Packed house tonight. This is going to be something, a beta group for a new software product at a university that meets once a week. Even in the old days, in the 80s, I never had so much contact with users. Off to a great start. BTW, I'd love to read other people's accounts of tonight's meeting.
My talk at Stanford Law School is at 12:30PM on Monday. Open to the public. Depending on how it goes tonight, I may demo the new authoring system I'm working on.
Bill Joy: "Open source doesn't assist the initial creative act."
Chris Sells explains how Longhorn SDK annotations work.
Dave Pollard: "I'm just trying to save the world. Someone else will have to save the blogosphere."
Jon Udell: Working with Bayesian Categorizers.
Fascinating map shows where each of the candidates' money comes from.
Just the barest hint of a clue over in Jack Valenti Land. Hey Jack, people are watching first-run movies on the Internet right now. But, this is a good sign, the entertainment industry is trying to market to customers, selling a benefit. But there's no benefit to copy protection, not for people who use the stuff, in fact it's a negative feature. Yeah I know the rationales, been there done that, went to Comdex, but in the end the customers aren't that stupid.
BTW, I know I'm really rude when it comes to talking about entertainment industry execs. No, I wouldn't like it if people talked about me that way in public. When I read someone saying Dave Winer has the barest hint of a clue, I think, yeah sure, what makes him so smart. Okay, I need to express my inner-arrogance. Many apologies to Jack Valenti, who surely is a fine human being, for using him as my foil. No kidding.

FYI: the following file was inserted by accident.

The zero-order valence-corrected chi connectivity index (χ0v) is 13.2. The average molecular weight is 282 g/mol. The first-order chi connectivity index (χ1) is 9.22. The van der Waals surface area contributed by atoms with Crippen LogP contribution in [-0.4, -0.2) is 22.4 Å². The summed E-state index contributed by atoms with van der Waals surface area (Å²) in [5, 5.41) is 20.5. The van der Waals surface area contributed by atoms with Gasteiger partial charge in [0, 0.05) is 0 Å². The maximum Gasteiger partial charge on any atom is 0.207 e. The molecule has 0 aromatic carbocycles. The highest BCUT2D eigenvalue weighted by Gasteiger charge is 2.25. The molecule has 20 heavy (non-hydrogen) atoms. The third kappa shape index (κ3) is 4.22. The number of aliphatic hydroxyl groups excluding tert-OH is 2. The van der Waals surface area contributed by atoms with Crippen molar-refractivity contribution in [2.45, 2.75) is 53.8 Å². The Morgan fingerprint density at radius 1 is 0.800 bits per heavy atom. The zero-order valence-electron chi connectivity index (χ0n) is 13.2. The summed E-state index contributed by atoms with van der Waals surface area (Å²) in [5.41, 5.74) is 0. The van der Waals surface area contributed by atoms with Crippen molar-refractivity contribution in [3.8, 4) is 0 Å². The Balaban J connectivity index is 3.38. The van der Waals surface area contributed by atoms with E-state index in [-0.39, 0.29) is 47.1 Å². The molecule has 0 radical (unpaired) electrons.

Now, on the other hand, Jack dreams of modifying our operating systems, hard drives, networks, routers, servers, you name it -- so that he can tell us which bits we can copy. This rewrite makes the Y2K corner-turn look tiny in comparison. The cost is incomprehensible. Does that make him an asshole? You bet.
Five years ago today: "How much thinking goes on on the Internet?"
Michael Feldman's tutorial is a great resource for people learning how to use Manila.
It's really great to see O'Reilly embrace RSS 2.0. The power of two growing platforms, Microsoft's Longhorn and Really Simple Syndication.
Tim Bray: "Jean Paoli called last week to tip me off about the release of the MS Office XML schema-ware."
I just noticed that Al Gore looks a lot like Robert Scoble.
Yesterday I met someone who had not read Kurt Vonnegut's Slaughterhouse Five. I expressed envy. I wish I had not read it so I could read it again for the first time. A delicious book. Then it occurred to me that some of you might not have read it either. You have no excuse now.
Here's the NY Times review, published in 1969. The book came up in conversation because it offers a reasonable and highly optimistic view of existence. No one is actually dead, they're just reliving the important moments of their lives, maybe the not-so-important ones too. A philosophy that suggests that you should pack life with lots of interesting moments because you're going to be experiencing them for eternity. In this view, deja vu is a little leakage in the matrix (as it is in The Matrix).
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